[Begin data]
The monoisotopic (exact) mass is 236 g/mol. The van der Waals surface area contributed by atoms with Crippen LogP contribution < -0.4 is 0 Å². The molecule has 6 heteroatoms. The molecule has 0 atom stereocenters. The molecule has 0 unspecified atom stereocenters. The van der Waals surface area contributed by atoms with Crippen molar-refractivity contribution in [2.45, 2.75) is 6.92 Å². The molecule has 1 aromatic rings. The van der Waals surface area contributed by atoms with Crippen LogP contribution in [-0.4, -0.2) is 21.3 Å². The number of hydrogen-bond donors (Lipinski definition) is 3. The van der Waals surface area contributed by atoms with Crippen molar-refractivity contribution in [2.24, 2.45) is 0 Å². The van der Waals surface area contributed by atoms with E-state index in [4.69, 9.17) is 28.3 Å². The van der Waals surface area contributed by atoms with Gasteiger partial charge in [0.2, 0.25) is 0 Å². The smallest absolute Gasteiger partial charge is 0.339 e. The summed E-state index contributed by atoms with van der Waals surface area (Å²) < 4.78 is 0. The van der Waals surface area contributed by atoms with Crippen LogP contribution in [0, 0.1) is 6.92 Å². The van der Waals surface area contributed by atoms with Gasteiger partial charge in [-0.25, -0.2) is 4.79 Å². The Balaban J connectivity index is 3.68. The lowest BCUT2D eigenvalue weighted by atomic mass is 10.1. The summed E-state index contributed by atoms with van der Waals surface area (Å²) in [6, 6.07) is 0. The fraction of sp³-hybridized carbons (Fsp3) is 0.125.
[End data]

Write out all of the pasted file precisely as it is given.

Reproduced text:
The monoisotopic (exact) mass is 236 g/mol. The van der Waals surface area contributed by atoms with Crippen LogP contribution < -0.4 is 0 Å². The molecule has 6 heteroatoms. The molecule has 0 atom stereocenters. The molecule has 0 unspecified atom stereocenters. The van der Waals surface area contributed by atoms with Crippen molar-refractivity contribution in [2.45, 2.75) is 6.92 Å². The molecule has 1 aromatic rings. The van der Waals surface area contributed by atoms with Crippen LogP contribution in [-0.4, -0.2) is 21.3 Å². The number of hydrogen-bond donors (Lipinski definition) is 3. The van der Waals surface area contributed by atoms with Crippen molar-refractivity contribution in [2.24, 2.45) is 0 Å². The van der Waals surface area contributed by atoms with E-state index in [4.69, 9.17) is 28.3 Å². The van der Waals surface area contributed by atoms with Gasteiger partial charge in [0.2, 0.25) is 0 Å². The smallest absolute Gasteiger partial charge is 0.339 e. The summed E-state index contributed by atoms with van der Waals surface area (Å²) < 4.78 is 0. The van der Waals surface area contributed by atoms with Crippen LogP contribution in [0, 0.1) is 6.92 Å². The van der Waals surface area contributed by atoms with Gasteiger partial charge in [-0.25, -0.2) is 4.79 Å². The Balaban J connectivity index is 3.68. The lowest BCUT2D eigenvalue weighted by atomic mass is 10.1. The summed E-state index contributed by atoms with van der Waals surface area (Å²) in [6, 6.07) is 0. The fraction of sp³-hybridized carbons (Fsp3) is 0.125.